Mnuchin: Debt limit increase important, unclear on 'clean' hike

Mnuchin: Debt limit increase important, unclear on 'clean' hike
© Greg Nash

Steven Mnuchin wants to raise the debt ceiling quickly and considers it an important issue, but he wasn’t familiar with what constituted a “clean” hike, which had been central to political fights in recent years.

Mnuchin, President-elect Donald TrumpDonald John TrumpFive landmark moments of testimony to Congress Lindsey Graham basks in the impeachment spotlight Democrats sharpen their message on impeachment MORE’s pick to lead the Treasury Department, suggested a lack of familiarity with some of the intricacies of the nation’s borrowing cap, while acknowledging the serious need to raise it in a timely fashion.

With the nation’s borrowing cap again set to take effect in March, Mnuchin told the Senate Finance Committee that honoring U.S. debt was “the most important thing of all.”

But when Sen. Michael BennetMichael Farrand BennetPress: Another billionaire need not apply Democrats debate how to defeat Trump: fight or heal Overnight Energy: EPA watchdog slams agency chief after deputy fails to cooperate in probe | Justices wrestle with reach of Clean Water Act | Bipartisan Senate climate caucus grows MORE (D-Colo.) asked if Mnuchin would commit to a “clean” debt limit increase, Mnuchin professed ignorance.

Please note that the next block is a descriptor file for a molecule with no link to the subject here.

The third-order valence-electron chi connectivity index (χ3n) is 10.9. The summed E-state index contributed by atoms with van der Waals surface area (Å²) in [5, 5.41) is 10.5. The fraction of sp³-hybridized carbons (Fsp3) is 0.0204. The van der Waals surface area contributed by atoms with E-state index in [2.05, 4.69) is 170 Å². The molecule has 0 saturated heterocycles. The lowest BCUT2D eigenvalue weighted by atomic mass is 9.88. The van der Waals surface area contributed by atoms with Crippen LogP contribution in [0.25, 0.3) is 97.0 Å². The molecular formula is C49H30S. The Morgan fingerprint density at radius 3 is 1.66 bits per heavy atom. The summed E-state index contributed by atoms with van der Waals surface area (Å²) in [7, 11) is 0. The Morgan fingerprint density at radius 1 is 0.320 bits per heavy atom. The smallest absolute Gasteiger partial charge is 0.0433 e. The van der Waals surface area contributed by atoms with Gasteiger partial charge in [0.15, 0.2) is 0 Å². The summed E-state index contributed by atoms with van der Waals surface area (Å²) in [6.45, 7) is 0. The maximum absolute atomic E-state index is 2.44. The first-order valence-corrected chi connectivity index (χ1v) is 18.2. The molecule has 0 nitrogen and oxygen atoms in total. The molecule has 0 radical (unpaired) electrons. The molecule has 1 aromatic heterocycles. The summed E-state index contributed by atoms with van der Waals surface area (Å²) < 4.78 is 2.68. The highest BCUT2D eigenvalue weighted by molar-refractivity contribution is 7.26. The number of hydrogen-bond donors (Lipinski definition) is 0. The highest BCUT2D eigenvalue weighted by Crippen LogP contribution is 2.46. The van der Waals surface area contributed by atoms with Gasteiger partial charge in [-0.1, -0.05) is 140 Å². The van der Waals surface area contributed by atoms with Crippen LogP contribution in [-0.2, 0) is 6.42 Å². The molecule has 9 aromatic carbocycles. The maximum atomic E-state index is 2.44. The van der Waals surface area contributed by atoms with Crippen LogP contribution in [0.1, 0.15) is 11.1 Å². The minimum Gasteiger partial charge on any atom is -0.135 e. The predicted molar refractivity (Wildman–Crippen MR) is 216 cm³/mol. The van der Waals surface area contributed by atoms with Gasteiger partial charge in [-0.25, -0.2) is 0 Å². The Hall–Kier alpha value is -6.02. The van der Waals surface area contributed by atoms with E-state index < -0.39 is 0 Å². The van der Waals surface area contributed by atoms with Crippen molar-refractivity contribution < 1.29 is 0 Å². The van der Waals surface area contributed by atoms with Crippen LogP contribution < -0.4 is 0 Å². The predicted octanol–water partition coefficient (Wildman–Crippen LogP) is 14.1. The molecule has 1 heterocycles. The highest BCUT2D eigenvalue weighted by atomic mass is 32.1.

“I don’t know your technical issue of what a clean debt ceiling is,” he said. “I would like to raise the debt ceiling sooner rather than later.”

The demand for a “clean” increase to the debt limit — that is, a borrowing increase without any accompanying policy concessions — had been a consistent demand of Democrats during the last few debt limit fights under President Obama.

Mnuchin, who had no experience in the federal government before his selection to lead Treasury, sought to show he appreciated the importance of ensuring the government can pay its debts, even if he may have seemed uncomfortable speaking about the ins-and-outs of the process.

At one point, Mnuchin noted “there were certain things that I’d have the power to do to postpone this,” an apparent reference to the “extraordinary measures” regularly deployed by the Treasury Department to buy time under the borrowing cap until Congress passes an increase.

The nation’s borrowing limit was suspended as part of a budget agreement back in 2015, but it will again take effect on March 16. At that point, the borrowing limit will be automatically increased to cover all government borrowing during that time, but barring an increase, the federal government will not have the ability to borrow more.

Trump’s thinking about U.S. debt previously garnered headlines, when he once suggested that he might renegotiate with the nation’s creditors at a future date. With Treasury bonds considered the bedrock of the global financial system, the notion of renegotiating the country’s debt obligations raised eyebrows.

Trump later clarified that he recognized the importance of protecting the nation’s credit reputation, and Mnuchin underlined that in his remarks.

“The president-elect has made it perfectly clear … that honoring the U.S. debt is the most important thing,” he said.